I’ve written before about how much I love the simplicity of the Caprese Salad. Three simple ingredients – fresh tomatoes, mozzarella and basil – that come together to create something wonderful. Even thinking about them laid out on a plate, like the Italian Tricolore, makes my mouth water. It also makes me a little sad that I’m not sitting on a sun-drenched terrace gazing out at the Mediterranean. But we can’t always get what we want.
This Risotto Caprese, much like my Chicken Caprese recipe, takes those three wonderful ingredients and presents them in a different way. In this case as a rich, oozing risotto packed with fresh and hearty flavours. You still get the richness of the tomatoes, the freshness of the basil and the creaminess of the mozzarella here. There really aren’t any compromises to be found.
I’ve used a combination of fresh plum tomatoes and tomato purée here. The fresh tomatoes being peeled and de-seeded before being fried in a mixture of olive oil, garlic and shallots. I felt it necessary to add the tomato purée to boost the flavour, as most tomatoes sold here in the UK tend to be lacking on the flavour front.
The risotto itself is a fairly straightforward recipe – made with a splash of vermouth and some good quality vegetable stock. As is so often the case all the action happens in the last two minutes after the rice is almost cooked and the tomato mixture is returned to the pan. At this stage the risotto is taken off the heat and the torn mozzarella added, along with some Basil Oil.
I would recommend serving the risotto immediately after doing this, as the cheese will continue to melt once it’s on the plate. If you leave it too long you’ll have long strings of mozzarella to deal with. That’s a pleasure best left to the person eating this risotto, not the one serving it up. After serving drizzle a little extra basil oil over the top, then decorate with some more torn mozzarella and a few basil leaves.
So, there it is: my Risotto Caprese. A riot of colour and flavour that’s a feast for both the eyes and the soul.
- 2 tbsp Olive Oil
- 1 Shallot peeled and finely chopped
- 1 clove Garlic peeled and crushed
- 6 Fresh Plum Tomatoes peeled and deseeded
- 2 tbsp Tomato Purée
- 150 g Arborio Rice
- 100 ml Vermouth or Dry White Wine
- 500 ml Vegetable Stock kept warm
- 100 g Mozzarella torn into small chunks
- 2 tbsp Basil Oil see notes
- Basil Leaves to decorate
- Put a large frying pan over a medium heat and add 1 tbsp of the olive oil. Add the shallot to the pan and sauté for 5-10 minutes, until softened. Add in the garlic then fry for a further minute before adding the chopped tomatoes and tomato purée. Cook for a further 5 minutes, until the tomatoes start to break down. Remove from the pan and put to one side.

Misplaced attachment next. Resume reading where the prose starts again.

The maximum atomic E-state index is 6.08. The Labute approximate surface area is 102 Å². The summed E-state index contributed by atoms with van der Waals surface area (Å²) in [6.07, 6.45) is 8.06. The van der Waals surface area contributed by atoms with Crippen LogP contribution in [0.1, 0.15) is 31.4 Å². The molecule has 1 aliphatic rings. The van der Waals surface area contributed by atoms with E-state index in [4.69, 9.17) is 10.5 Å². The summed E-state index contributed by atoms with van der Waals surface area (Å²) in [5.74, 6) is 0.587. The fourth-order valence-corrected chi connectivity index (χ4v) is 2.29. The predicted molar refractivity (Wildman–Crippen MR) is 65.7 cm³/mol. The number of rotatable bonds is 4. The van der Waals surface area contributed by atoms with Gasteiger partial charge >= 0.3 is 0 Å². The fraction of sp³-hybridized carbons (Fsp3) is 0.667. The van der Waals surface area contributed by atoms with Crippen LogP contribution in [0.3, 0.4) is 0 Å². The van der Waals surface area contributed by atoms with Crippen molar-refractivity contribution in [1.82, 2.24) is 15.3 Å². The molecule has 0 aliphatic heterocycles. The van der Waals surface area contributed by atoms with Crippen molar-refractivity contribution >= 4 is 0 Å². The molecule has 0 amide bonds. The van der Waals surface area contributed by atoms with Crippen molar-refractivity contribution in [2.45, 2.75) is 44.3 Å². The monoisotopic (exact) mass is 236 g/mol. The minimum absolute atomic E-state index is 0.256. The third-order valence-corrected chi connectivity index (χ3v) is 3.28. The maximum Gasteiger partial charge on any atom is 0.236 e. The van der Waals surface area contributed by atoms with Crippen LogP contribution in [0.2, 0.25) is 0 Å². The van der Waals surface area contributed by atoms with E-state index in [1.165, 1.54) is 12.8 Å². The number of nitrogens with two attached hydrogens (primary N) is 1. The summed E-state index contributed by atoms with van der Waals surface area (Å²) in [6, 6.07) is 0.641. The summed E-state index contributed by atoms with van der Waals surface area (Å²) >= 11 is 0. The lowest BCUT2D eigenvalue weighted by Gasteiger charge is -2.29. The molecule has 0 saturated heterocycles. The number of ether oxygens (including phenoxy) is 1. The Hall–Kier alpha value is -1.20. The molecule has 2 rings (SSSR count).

- Heat the remaining olive oil in the same pan and turn the heat up a little. Pour in the rice and stir in the oily mixture until well coated, then cook for a couple of minutes until the ends of each grain have turned slightly translucent.
- Pour in the vermouth, or wine – it will bubble vigorously but you want to keep stirring the rice constantly until almost all of the liquid has been absorbed. Add a generous ladle of the stock into the pan and stir continuously.
- When almost all of the stock has been absorbed add another ladle to the pan, continuing to stir the rice. Repeat this process until the rice is almost cooked through and it has created a rich, creamy coating – this should take around 15-18 minutes. You may not need all of the stock – so proceed with caution to avoid making the risotto too wet (see next step).
- Return the tomato mixture to the pan and stir through the rice. This will add a little more moisture to the risotto, which is why it’s important to not add too much stock earlier on in the process.
- When the rice is tender and cooked through, remove the pan from the heat and stir through almost all of the mozzarella – reserving a couple of pieces to garnish each bowl – and 1 tbsp of the Basil oil.
- Divide the cooked risotto between two bowls then drizzle over the remaining Basil Oil and garnish with basil leaves and the reserved mozzarella chunks.
|Estimated Values per Serving|
|of which Saturates||12||g|
|of which Sugars||5||g|
|Note: Nutritional information shown is per serving of the above recipe. Any side dishes or garnishes shown in photos are not included in these values, unless they are specifically listed as part of the recipe.|